On her website, Aron offers a quick self-assessment to gauge if you might be a Highly Sensitive Person. As I went down the checklist, I couldn’t believe how many of the items I was able to tick off (including, of course, “Other people’s moods affect me” and “I make a point to avoid violent movies and TV shows”). A few other examples:

“I am easily overwhelmed by things like bright lights, strong smells, coarse fabrics, or sirens close by.” Some of my most vivid early memories involve unpleasant sensory experiences. Once upon a time, I saved up all my birthday and Christmas money to purchase a sparkly Little Mermaid costume from the Disney Store–only to find that the sequins sewn all over the outfit made it unbearably itchy, and I couldn’t bring myself to wear it. Another time, I participated in a day camp in which members of a local high school dance team taught us some simple steps and then led us in a performance during halftime of one of the school’s basketball games. I was so excited to show off my moves–until the other participants and I filed into the gym and the noise from the crowd, the court, and the speakers nearly knocked me off my feet. My hands flew to my ears for protection, and it was everything I could do to hold back tears. I hated that I wanted to cry, but everything just felt so incredibly loud that I could barely stand it. Luckily, some of these sensitivities have lessened a bit over the years, but others remain. For example, I sleep with both earplugs and an eye mask because apparently even at night, the world can be too bright and loud for my liking.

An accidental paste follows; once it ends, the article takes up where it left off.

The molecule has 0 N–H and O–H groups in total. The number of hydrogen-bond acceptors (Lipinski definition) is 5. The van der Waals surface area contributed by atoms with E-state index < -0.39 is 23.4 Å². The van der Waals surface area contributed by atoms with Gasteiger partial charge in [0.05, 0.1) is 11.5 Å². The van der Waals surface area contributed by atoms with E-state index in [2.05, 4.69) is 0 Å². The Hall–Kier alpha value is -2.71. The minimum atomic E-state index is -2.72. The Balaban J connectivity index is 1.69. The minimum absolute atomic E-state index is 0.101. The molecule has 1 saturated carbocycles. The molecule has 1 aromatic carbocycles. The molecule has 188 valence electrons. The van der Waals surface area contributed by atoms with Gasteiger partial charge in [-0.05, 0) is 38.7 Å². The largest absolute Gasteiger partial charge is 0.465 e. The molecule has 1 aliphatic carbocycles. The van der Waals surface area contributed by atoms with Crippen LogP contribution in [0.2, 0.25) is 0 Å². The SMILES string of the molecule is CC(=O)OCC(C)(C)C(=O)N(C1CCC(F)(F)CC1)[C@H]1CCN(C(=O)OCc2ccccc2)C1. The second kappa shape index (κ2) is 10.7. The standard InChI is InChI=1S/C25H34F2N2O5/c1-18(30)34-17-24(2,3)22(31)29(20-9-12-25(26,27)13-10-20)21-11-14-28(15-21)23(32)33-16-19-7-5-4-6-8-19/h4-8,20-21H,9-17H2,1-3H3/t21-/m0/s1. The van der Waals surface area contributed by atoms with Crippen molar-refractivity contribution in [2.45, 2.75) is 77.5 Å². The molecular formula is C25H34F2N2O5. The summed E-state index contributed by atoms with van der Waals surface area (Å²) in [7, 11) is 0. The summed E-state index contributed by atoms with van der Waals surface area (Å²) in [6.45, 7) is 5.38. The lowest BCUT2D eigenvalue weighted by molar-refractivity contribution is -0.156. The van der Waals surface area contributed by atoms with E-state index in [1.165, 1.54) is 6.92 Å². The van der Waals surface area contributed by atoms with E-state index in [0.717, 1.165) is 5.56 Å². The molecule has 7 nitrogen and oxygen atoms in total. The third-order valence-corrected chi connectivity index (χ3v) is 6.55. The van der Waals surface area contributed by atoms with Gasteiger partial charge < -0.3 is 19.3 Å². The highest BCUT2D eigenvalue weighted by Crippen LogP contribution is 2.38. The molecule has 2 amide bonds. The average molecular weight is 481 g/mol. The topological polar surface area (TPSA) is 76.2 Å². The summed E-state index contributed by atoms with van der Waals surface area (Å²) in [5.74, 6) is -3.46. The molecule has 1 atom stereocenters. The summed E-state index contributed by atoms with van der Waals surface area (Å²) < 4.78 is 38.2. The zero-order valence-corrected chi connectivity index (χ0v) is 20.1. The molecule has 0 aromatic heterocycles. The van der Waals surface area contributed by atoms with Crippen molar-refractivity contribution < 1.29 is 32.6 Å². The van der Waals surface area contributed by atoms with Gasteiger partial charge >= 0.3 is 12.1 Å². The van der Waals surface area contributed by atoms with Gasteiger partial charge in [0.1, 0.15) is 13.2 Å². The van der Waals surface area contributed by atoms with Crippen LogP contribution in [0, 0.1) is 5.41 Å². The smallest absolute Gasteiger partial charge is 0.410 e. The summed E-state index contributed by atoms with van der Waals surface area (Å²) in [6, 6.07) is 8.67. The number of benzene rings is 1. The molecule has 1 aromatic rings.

“I have a rich, complex inner life.” You may have heard of “resting b*tch face”; I have “resting zoned out face” because, as I mentioned in my last post, I tend to get lost in the La La Land of my own thoughts. If you’re talking to me, I’m listening intently, but the minute the discussion stops, farewell, friend! I’m off to another dimension. My vivid imagination is a blessing as well as a curse, because the same creativity that enables me to dream up new and exciting ideas also allows me to think of every possible bad thing that could happen, ever. But either way, there’s always a lot going on up there.

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My brain 95% of the time, with approximately 1/3 to 1/2 of all thoughts being totally irrational worst-case scenarios.